The trouble with Ostarine: Jimmy Wallhead’s
16th March 2018
The International Association of Athletics Federations (IAAF) sanctioned 36 Russian athletes for anti-doping rule violations (ADRVs) in 2016, 18% of the 200 ADRVs it issued during the year, research by The Sports Integrity Initiative has revealed. The 36 ADRVs reported by Russia were 16 more than the 20 reported by Australia, Canada, China, France, Germany, Great Britain and the USA combined.
The numbers do not necessarily mean that more Russians tested positive than track and field athletes from other nations during 2016. They reflect sanctions issued (ADRVs) by the IAAF against athletes during 2016 – they do not necessarily mean that the athlete concerned reported an adverse analytical finding (AAF) during 2016.
Russia’s position at the top of the IAAF ADRV list for 2016 (full list on the left) is perhaps to be expected, given that the International Olympic Committee (IOC) has been retesting samples given at the Beijing 2008 and London 2012 Olympics based on the conclusions of the two Independent Commission (IC) and two Independent Person (IP) Reports produced for the World Anti-Doping Agency (WADA), which identified systemic, State-sanctioned doping in Russia. For example, the IOC recently announced that it was initiating proceedings against 28 Russian athletes following the findings of Part 2 of the IP Report produced by Richard McLaren for WADA, which was published on 9 December. It has already sanctioned 27 Russian athletes as a result of its reanalysis programme.
Russia was followed by India and Morocco, whose athletes clocked up 24 and 20 ADRVs respectively. Italy and Saudi Arabia reported 12 and nine ADRVs respectively, whilst Brazil, Kenya and Spain reported seven ADRVs each. Ethiopia, France and the USA reported six ADRVs each. Belarus, Lesotho and Nigeria clocked up four ADRVs each, whilst Canada, Kazakhstan, Portugal and Romania reported three ADRVs each.
The figures were compiled using the IAAF’s newsletters for 2016, available here, which list the number of sanctions the IAAF has issued via a link at the bottom of each newsletter. The 200 ADRVs reported by the IAAF during 2016 is 44 less than the number of ADRVs recorded in athletics by WADA in its 2014 ADRV report (PDF below), and 80 less than the number of athletics ADRVs reported in its 2013 ADRV Report. The 2015 version of WADA’s ADRV report is not yet available, but is expected to be published this Spring.
WADA’s 2014 Report ADRV Report showed that Russian athletes accounted for 39 of the 244 ADRVs reported in athletics. That constituted the largest number of ADRVs from a single country and made up 16% of the total. However, despite the number of ADRVs increasing to 40 for 2013, 14.3% of the total, Russia was outstripped by the 53 Turkish athletes sanctioned in 2013, who made up 18.9% of 280 total (PDF below).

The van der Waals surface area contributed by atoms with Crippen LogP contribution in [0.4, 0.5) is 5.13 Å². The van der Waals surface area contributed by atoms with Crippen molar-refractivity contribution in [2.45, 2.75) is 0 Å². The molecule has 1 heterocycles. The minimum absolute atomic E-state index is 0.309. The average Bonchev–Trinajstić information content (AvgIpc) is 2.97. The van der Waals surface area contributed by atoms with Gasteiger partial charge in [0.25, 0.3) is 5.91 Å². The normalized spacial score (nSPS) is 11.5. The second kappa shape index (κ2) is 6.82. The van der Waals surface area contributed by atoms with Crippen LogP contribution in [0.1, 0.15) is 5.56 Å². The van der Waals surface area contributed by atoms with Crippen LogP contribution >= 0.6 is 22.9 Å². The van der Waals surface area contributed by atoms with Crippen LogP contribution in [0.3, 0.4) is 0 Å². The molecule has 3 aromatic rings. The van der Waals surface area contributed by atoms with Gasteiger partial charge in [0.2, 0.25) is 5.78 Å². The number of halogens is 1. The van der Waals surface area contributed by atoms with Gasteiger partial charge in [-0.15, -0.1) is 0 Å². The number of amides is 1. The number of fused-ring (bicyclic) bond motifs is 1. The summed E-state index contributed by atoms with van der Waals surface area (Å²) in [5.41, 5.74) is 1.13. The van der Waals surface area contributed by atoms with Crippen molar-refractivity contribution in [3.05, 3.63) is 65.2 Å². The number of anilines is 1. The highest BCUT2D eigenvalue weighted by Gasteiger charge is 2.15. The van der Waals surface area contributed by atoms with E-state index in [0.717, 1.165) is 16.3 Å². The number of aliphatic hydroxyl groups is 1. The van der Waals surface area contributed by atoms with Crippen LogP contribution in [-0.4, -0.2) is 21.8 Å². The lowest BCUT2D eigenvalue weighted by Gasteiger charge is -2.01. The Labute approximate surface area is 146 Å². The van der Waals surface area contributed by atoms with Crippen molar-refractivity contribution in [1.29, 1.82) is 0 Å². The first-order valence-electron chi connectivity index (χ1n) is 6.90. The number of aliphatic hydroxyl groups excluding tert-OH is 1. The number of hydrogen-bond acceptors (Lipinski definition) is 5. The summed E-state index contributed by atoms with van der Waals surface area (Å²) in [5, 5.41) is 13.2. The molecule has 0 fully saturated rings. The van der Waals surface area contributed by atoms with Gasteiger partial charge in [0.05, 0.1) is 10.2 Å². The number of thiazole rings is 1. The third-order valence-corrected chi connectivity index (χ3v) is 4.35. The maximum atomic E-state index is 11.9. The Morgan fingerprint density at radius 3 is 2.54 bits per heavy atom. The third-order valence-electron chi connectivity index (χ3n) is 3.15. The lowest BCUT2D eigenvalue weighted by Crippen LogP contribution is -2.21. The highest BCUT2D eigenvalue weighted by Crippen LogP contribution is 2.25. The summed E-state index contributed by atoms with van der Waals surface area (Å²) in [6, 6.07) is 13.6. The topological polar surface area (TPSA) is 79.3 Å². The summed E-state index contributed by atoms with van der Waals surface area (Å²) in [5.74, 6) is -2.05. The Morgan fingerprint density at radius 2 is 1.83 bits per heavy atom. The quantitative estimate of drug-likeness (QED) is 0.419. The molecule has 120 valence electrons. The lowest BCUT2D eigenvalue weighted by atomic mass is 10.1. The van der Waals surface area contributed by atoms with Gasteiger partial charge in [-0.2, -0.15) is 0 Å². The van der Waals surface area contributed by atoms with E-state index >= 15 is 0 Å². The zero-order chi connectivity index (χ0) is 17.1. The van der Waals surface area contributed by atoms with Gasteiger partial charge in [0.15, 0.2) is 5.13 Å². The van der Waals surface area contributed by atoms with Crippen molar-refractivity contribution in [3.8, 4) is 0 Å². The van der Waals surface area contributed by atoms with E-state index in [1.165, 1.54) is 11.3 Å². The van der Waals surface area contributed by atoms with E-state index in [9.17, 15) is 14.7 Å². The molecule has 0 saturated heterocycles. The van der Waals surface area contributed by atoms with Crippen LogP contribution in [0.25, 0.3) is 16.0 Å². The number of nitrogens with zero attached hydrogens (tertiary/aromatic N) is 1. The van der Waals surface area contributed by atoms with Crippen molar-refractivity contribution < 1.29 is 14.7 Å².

The IAAF’s 2016 figures provide an illustration of where the IAAF is currently focussing its anti-doping sanctioning efforts. As Russia appears to have featured as one of the most heavily sanctioned countries since 2013, this suggests that the IAAF’s medical and anti-doping committee is likely to have been aware that there was a specific problem with doping in Russia back in 2013.
IAAF President Sebastian Coe confirmed as much in evidence given to the Culture, Media and Sport (CMS) Committee of the UK Parliament. “Every six months the anti-doping unit would come to the council, report on its work, report on progress, and report on the number of tests it was taking, the protocols around the world championships”, he said. “That would be the extent of the information that we were given. Were we aware or was I aware, as anybody else was, that in some areas we had an escalating number from a particular country? We would be aware of that.”
However, perhaps Coe and the IAAF should have been aware of the specific issues in Russia earlier on in his tenure after being appointed IAAF Vice-President in 2007. In 2009, the IAAF sent a letter to the Russian Athletics Federation (RusAF) outlining its concerns about doping in Russia. A 2011 study published on the IAAF’s internet site, involving analysis of samples taken back in 2001, reveals that certain countries (Country A) may have had an issue with doping.
The IAAF ADRV figures support the contention that doping within Russia was an ongoing issue going back many years. Coe must now convince the CMS Committee that although he was aware of escalating doping in Russia, he was not aware of the allegations of corruption that were sent to the IAAF and Coe in August 2014.
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